President Saakashvili continued to adhere to his long-standing policy of remaining evasive about his post-presidential plans again citing his unwillingness to turn himself into a lame duck president.
When asked about it Saakashvili told a group of reporters in Washington on January 31, as reported by number of media outlets, including by Bloomberg, The Washington Times and Foreign Policy: “The last thing I want to do is turn myself into a lame duck by speculating about my own future.”
“Sometimes people ask, ‘are you going to be Putin?’ By definition, Georgia can have no Putin because Georgia is not Russia, A, and B, we are right now doing things that will enable us never to have anything like Putin in Georgia forever,” Saakashvili was quoted.
Whenever he was asked previously whether he would try to stay in power or not as Prime Minister, whose powers will be increased after new constitution goes into force following expiration of Saakashvili’s second and final presidential term in late 2013, he was responding that he would not comment on that in order not to undermine his reform agenda by becoming a lame duck president.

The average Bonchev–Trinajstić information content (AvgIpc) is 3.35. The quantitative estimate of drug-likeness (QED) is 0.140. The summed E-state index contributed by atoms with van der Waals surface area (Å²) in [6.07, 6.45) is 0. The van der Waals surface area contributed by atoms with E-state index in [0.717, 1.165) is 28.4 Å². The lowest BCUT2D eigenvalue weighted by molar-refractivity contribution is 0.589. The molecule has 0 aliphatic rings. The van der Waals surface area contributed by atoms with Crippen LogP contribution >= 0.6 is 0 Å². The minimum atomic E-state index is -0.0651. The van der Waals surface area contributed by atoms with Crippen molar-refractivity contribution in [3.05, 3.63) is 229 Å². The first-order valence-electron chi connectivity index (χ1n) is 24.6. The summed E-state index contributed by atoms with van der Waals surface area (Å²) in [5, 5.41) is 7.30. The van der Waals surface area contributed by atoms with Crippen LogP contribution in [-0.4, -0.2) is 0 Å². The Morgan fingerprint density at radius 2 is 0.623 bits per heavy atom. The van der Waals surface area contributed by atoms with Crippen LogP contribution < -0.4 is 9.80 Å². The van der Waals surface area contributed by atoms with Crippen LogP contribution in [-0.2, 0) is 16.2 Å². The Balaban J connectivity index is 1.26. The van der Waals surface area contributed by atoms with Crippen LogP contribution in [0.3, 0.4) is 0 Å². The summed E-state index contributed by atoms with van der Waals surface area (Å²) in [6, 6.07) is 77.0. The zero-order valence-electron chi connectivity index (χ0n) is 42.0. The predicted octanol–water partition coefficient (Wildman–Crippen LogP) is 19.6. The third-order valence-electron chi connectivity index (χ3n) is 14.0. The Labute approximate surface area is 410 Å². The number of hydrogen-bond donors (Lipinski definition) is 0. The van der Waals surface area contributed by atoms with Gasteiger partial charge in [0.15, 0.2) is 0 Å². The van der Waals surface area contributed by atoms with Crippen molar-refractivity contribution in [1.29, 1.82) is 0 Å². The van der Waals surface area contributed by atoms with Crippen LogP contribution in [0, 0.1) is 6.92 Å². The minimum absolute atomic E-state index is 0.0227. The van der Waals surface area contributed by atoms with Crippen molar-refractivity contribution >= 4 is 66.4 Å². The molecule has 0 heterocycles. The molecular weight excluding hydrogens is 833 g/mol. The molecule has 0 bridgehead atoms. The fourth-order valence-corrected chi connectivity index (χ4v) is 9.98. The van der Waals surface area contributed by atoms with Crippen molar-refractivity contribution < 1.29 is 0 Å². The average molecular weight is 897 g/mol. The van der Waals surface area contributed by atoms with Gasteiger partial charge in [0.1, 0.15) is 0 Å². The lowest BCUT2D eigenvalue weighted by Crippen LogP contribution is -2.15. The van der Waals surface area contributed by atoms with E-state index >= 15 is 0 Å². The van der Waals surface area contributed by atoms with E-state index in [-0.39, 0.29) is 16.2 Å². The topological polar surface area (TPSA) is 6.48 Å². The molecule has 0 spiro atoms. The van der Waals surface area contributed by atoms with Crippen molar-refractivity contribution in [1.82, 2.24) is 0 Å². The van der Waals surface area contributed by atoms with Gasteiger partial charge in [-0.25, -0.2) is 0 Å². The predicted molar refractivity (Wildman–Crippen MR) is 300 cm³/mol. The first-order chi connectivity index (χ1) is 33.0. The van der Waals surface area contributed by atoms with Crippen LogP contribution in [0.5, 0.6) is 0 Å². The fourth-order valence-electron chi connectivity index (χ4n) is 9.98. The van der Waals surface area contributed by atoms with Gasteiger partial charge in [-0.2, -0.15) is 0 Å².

Saakashvili, who met President Obama at the White House on January 30, spoke on January 31 to an audience at the World Bank, which unveiled its study on Georgia’s reforms: Fighting Corruption in Public Services - Chronicling Georgia’s Reforms.
The study says that Georgia’s experience destroys the myth that corruption is culture; it also says that Georgia sets an example for many other countries whose leadership aspires to clean up public services.
The report provides case studies based on data from Georgia’s number of public services, including patrol police, tax service, customs, power supply, business regulations, civil and public registries, university entrance exams, and municipal services.
According to the report, the case studies showed ten key factors behind Georgia’s achievements: exercising strong political will; establishing credibility early; launching a frontal assault; attracting new staff; limiting the state’s role; adopting unconventional methods; coordinating closely; tailoring international experience to local conditions; harnessing technology; and using communications strategically.
“While many of these factors may seem obvious, the comprehensiveness, boldness, pace, and sequencing of the reforms make Georgia's story unique,” the World Bank said.
Also in Washington, President Saakashvili met with members from the U.S. Senate committee on foreign relations, including its chairman John Kerry, as well as with Richard Lugar, Benjamin L. Cardin, Tom Udall and Jeanne Shaheen, according to the Georgian President’s press office.
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